This shows that the majority of students who are taking these online classes have already finished college and already obtained a degree, and therefore are likely taking the course as supplemental material.

We can correlate the levels of education with the average age for each LoE as a double-check.

Indeed, each LoE average age is above the minimum expected threshold of time needed for each degree (~18 years for Secondary, ~22 years for Bachelor’s, etc.)

How does the completion rate vary?

Interestingly, those with Less than Secondary education have a much higher completion rate than those with Secondary educations and Bachelor’s Degrees.

But are Doctorate smarter than those with lower education levels? Do they get higher grades on average?

As it turns out, yes. The education level of a student is very relevant to a his or her academic performance in online classes.


I previously made a blog post discussing the genders of students and the proportion of students by course. As it turns out, gender is a very important part of the student body composition.

425,108 students have a gender on record, with 311,534 male students (73.3%) and 113,571 female students (26.7%). The fact that it’s not even close to 50:50 is surprising.

Age wise, there’s not much difference between the genders. Female students are about a year older than male students on average.

Completion rate varies a bit more. Female students finish classes more frequently than male students.

Now to answer the age-old question: who get better grades: men or women?

Ok, it’s a tie.


The home location of the students is, in my opinion, the most interesting student attribute in the data set. There are 24 different countries which were specified among 325,012 different students.

The United States, as one of the more technologically-savvy countries, accounts for nearly 1/3rd of all online students. India has a very strong presence as well due to the combination of population and accessibility of materials. All the other countries have significantly fewer students.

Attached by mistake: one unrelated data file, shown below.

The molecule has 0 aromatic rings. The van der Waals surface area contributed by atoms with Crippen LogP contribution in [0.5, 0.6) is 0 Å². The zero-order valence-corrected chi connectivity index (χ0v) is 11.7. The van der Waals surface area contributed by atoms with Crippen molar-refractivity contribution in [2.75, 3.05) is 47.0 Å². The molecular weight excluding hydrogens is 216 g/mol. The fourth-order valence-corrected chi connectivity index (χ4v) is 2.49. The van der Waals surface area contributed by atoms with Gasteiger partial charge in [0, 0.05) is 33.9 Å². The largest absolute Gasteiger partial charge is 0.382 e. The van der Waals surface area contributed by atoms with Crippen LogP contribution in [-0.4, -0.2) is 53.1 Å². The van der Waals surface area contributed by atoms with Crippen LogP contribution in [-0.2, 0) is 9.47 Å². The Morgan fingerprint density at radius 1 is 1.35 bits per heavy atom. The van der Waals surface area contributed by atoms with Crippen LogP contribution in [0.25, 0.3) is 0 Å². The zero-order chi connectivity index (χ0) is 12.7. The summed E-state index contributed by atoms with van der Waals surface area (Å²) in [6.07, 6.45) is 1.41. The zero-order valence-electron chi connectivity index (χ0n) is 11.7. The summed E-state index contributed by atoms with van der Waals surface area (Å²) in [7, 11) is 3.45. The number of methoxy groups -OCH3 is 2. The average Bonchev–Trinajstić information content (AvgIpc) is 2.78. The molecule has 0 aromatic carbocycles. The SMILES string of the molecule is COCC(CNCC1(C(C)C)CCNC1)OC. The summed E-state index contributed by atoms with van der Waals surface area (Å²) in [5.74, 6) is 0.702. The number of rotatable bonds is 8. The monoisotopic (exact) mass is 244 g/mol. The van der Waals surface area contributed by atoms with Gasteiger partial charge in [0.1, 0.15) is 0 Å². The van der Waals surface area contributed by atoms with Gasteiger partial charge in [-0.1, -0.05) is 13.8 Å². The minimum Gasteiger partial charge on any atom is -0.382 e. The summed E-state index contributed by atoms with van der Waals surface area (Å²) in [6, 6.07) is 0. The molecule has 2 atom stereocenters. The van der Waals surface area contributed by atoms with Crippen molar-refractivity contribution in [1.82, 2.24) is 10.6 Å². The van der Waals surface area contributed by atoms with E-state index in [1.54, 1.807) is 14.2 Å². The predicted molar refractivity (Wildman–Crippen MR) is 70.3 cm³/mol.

Given such accessibility of online classes, students in some countries take more classes than others.

India’s students also take the most classes on average.

The United States also has the oldest students on average among all the countries.

Completion rate by country, however, is very, very significant.

The top seven countries with the highest rate of completion are all European countries, with Spain and Poland in particular having a higher rate of completion than all the other countries, and nearly four times the completion rate of the United States.

But which country has the students which get the best grades?

China is at the top with 86%, but otherwise the distribution is fairly flat with no outliers, and no economic or demographical pattern to the top or bottom of the ranks. It’s possible that the more structured format of the classes make it harder to skew.

This Person-Course dataset has helped reveal many interesting insights about online classes at Harvard and MIT. Whether you measure performance by % of classes completed or a % score received at the end of the class, it’s clear that age, country, and level of education all have a statistically significant impact on performance. The impact of the student’s gender on performance, however, is more ambiguous and could use further analysis.

  • Data was processed using R and all charts were made using ggplot2.
  • You can view code necessary to reproduce these results AND reproduce all the charts in this GitHub repository. Since MIT/Harvard prevent redistribution of the dataset, you’ll have to download the dataset yourself.


Max Woolf (@minimaxir) is a former Apple Software QA Engineer living in San Francisco and a Carnegie Mellon University graduate.

In his spare time, Max uses Python to gather data from public APIs and ggplot2 to plot plenty of pretty charts from that data.

You can learn more about Max here, view his data analysis portfolio here, or view his coding portfolio here.